"The law says that whenever there is a lawsuit, there is an immediate 30-month hold put on the generic, unless the litigation is resolved," Webster explains.
If the original manufacturer feels it may lose the suit, it may work out a deal with the other company, which wants to avoid the expense of lengthy litigation, he explains. The original manufacturer remains the only supplier of a particular drug and the second company is paid a certain amount of money not to go forward. "It is a win-win for the generic and the pharmaceutical company, but it is often a lose’ for the consumer."
"There is another loophole that allows the first generic on the market 180 days of exclusivity from the day they go on the market," Webster adds. "If the original pharmaceutical company can delay when the filer goes on the market, they have essentially extended the life of their patent."
Instead of reaching the agreement with Bayer, HHS had a number of options, Webster explains.
One, the agency could have "broken" Bayer’s patent on Cipro and allowed other companies to produce ciprofloxacin. Federal law allows the government to do this in certain situations.
"But once they break the patent, they are required to compensate the patent holder and they were concerned about the litigation and the consequences of that clause," he says. "I think members of Congress were considering legislation that would absent them from that component of the law, but that would have been extremely controversial, costly, and time-consuming."
Two, the government could have used what is known as "compulsory licensing" to commandeer Bayer’s patent and allow other manufacturer’s limited rights to produce Cipro, or the government could allow importation of generic medications from abroad, Webster says.
"Buying it internationally might have been their fastest option," he says. "There are four or five manufacturers who are lined up and approved by the FDA to produce ciprofloxacin once the patent expires in 2003. They could have used compulsory licensing to grant them the power to begin producing immediately. But it would have taken them a month or two to get up and running and produce significant quantities. If they bought it on the open market, it would have been a little quicker," notes Webster.
There’s no guarantee that the other options would have resulted in better pricing, he says. "Each party has their own interests, those competing against Bayer would have benefited greatly if the patent had been broken. Whoever got the generic award would have made a lot of money." The current deal was a fairly creative strategy on the part of HHS to get more price concessions on a supply of the drug they knew they could get right away, he says.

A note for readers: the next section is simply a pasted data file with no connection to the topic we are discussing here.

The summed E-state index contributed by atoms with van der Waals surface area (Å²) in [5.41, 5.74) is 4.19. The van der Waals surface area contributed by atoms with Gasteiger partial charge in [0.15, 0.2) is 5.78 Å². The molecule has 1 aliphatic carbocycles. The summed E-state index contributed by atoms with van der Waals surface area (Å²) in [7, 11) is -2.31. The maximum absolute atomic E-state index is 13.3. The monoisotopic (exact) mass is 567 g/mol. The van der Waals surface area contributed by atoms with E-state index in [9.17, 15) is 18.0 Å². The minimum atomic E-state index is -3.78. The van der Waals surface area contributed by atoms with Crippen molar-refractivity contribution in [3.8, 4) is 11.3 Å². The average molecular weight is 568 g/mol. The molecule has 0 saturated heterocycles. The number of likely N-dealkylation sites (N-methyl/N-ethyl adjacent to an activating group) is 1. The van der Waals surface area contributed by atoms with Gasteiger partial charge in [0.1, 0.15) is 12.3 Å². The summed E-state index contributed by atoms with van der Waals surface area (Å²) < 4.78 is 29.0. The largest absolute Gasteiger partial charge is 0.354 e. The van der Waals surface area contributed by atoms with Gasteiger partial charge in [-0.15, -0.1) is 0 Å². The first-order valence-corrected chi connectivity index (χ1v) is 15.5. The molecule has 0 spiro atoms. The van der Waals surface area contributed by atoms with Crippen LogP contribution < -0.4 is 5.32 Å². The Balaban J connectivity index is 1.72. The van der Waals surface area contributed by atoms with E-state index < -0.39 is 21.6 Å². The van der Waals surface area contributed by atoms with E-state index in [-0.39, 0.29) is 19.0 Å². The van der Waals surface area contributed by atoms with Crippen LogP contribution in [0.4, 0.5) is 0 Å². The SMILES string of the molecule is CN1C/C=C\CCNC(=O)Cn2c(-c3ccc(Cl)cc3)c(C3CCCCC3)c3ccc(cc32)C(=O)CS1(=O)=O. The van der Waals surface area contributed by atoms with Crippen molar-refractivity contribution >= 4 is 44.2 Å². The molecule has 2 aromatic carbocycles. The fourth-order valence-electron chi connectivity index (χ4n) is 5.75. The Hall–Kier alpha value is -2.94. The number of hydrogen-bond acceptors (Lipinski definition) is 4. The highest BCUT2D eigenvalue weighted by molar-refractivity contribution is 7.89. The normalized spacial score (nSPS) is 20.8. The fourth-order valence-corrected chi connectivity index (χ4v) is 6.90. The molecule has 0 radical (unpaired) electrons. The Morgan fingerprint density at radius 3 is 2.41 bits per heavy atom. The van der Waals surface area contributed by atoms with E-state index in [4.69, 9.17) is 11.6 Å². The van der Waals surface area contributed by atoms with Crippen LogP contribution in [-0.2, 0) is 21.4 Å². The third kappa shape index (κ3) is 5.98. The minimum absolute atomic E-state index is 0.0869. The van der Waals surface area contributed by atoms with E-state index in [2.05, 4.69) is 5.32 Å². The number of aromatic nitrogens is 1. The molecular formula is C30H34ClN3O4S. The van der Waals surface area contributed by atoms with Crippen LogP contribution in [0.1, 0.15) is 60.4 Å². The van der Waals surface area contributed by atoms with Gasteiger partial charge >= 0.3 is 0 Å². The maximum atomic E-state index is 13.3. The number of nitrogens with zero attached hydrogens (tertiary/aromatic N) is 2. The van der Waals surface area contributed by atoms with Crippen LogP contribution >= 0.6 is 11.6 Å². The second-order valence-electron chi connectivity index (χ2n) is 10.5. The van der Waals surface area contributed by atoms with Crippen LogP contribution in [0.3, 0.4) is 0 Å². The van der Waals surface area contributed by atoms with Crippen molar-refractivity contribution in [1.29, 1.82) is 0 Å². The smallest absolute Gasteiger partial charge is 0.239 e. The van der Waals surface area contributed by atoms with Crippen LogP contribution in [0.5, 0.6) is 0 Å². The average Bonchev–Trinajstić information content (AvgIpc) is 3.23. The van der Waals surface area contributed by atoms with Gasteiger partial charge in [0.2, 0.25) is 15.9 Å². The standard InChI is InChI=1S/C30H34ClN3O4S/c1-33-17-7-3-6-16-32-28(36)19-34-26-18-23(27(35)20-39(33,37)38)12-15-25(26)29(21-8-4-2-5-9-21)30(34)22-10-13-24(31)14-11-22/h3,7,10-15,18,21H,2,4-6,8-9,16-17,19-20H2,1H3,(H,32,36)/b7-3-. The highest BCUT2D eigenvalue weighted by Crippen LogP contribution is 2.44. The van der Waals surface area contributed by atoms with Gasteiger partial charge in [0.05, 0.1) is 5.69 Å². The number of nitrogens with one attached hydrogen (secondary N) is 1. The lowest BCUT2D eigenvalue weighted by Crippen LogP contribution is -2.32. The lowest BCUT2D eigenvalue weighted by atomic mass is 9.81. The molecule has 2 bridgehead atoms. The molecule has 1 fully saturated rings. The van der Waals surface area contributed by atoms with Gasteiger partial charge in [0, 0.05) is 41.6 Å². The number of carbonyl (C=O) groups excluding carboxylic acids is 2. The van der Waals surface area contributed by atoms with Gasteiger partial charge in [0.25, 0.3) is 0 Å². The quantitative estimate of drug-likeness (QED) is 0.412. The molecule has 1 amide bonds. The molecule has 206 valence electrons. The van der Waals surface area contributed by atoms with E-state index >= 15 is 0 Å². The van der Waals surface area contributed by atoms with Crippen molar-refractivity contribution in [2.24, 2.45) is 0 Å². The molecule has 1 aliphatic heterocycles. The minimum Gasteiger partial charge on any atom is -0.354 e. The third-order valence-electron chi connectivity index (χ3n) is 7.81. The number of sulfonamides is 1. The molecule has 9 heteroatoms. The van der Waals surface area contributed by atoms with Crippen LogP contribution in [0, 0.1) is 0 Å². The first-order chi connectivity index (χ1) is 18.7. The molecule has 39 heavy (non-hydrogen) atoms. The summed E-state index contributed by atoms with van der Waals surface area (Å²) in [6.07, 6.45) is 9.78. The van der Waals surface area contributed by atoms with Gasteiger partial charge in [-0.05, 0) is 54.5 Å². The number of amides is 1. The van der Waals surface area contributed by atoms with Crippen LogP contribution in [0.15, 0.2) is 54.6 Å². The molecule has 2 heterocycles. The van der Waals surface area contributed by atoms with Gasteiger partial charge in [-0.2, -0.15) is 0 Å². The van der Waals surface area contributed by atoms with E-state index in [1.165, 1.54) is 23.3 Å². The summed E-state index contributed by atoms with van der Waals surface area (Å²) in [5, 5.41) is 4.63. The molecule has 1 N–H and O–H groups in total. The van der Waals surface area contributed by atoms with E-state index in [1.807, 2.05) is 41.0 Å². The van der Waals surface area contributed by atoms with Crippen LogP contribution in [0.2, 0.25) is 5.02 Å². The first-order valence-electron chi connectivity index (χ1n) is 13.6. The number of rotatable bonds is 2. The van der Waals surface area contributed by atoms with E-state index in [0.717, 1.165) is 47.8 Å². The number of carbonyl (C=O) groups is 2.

"They backed Bayer into a corner," Webster says. "Bayer didn’t want to get into a situation where, if the patent was broken, then, eventually, they would have to come back and sue the U.S. government for damages for seizing the patent. This would not be great public relations in a national crisis."
Government purchases were already getting enormous discounts on Cipro ($1.77 per tablet compared to $4 per tablet retail in some markets), he continues. And there can be enormous consequences in terms of drug availability and research if patents are not honored and protected, he says.
"Essentially, the incentives for pharmaceutical companies and researchers to conduct the research go down a great deal," he says. "Bayer, for example, has very few other drugs coming out in their pipeline in the next couple of years. They need the money [from Cipro] to fund their research and development of new medications."
The key ethical issue comes down to a debate that goes beyond just the pharmaceutical industry, Webster says. "You’ll hear a lot of rhetoric about Bayer is capitalizing on a national crisis and it is all going into their pockets.’ I know many physicians have the overall opinion that drug companies make a profit off the suffering of others. They question all sorts of practices with these companies that we would never question with a computer company or someone who makes automobile tires."
For example, many critics complain about the amount of money drug makers spend on advertising, lobbying of government officials, compensation for top executives, etc.
"Other industries do the same thing without question," he adds. "I don’t think it is right or wrong. But I think it needs to be part of the debate about health care in this country. Are pharmaceuticals different? Or are they like any other business in the country? Some people think access to good health care is a fundamental right, while others think "gold-plated" medical care is a luxury, like a Jaguar, that citizens should pay for, he says. "That is a question that we, as a society, have yet to address."